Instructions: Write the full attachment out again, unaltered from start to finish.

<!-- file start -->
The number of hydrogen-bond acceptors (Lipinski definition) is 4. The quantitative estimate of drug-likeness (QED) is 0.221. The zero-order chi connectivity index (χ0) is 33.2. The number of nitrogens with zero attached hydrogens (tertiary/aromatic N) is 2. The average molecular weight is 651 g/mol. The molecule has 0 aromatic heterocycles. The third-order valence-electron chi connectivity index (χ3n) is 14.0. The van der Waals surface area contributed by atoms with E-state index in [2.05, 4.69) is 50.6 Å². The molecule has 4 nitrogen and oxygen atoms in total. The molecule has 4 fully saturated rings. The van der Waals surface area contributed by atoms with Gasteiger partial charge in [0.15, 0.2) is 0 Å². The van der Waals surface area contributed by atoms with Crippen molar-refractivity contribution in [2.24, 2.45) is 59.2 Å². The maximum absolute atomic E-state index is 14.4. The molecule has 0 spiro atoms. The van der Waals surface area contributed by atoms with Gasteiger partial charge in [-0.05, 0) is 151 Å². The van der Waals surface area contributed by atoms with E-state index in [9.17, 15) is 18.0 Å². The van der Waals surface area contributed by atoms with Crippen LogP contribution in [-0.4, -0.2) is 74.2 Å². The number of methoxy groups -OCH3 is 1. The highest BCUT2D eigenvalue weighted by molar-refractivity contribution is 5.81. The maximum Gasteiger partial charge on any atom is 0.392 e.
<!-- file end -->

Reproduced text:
The number of hydrogen-bond acceptors (Lipinski definition) is 4. The quantitative estimate of drug-likeness (QED) is 0.221. The zero-order chi connectivity index (χ0) is 33.2. The number of nitrogens with zero attached hydrogens (tertiary/aromatic N) is 2. The average molecular weight is 651 g/mol. The molecule has 0 aromatic heterocycles. The third-order valence-electron chi connectivity index (χ3n) is 14.0. The van der Waals surface area contributed by atoms with E-state index in [2.05, 4.69) is 50.6 Å². The molecule has 4 nitrogen and oxygen atoms in total. The molecule has 4 fully saturated rings. The van der Waals surface area contributed by atoms with Gasteiger partial charge in [0.15, 0.2) is 0 Å². The van der Waals surface area contributed by atoms with Crippen molar-refractivity contribution in [2.24, 2.45) is 59.2 Å². The maximum absolute atomic E-state index is 14.4. The molecule has 0 spiro atoms. The van der Waals surface area contributed by atoms with Gasteiger partial charge in [-0.05, 0) is 151 Å². The van der Waals surface area contributed by atoms with E-state index in [9.17, 15) is 18.0 Å². The van der Waals surface area contributed by atoms with Crippen LogP contribution in [-0.4, -0.2) is 74.2 Å². The number of methoxy groups -OCH3 is 1. The highest BCUT2D eigenvalue weighted by molar-refractivity contribution is 5.81. The maximum Gasteiger partial charge on any atom is 0.392 e.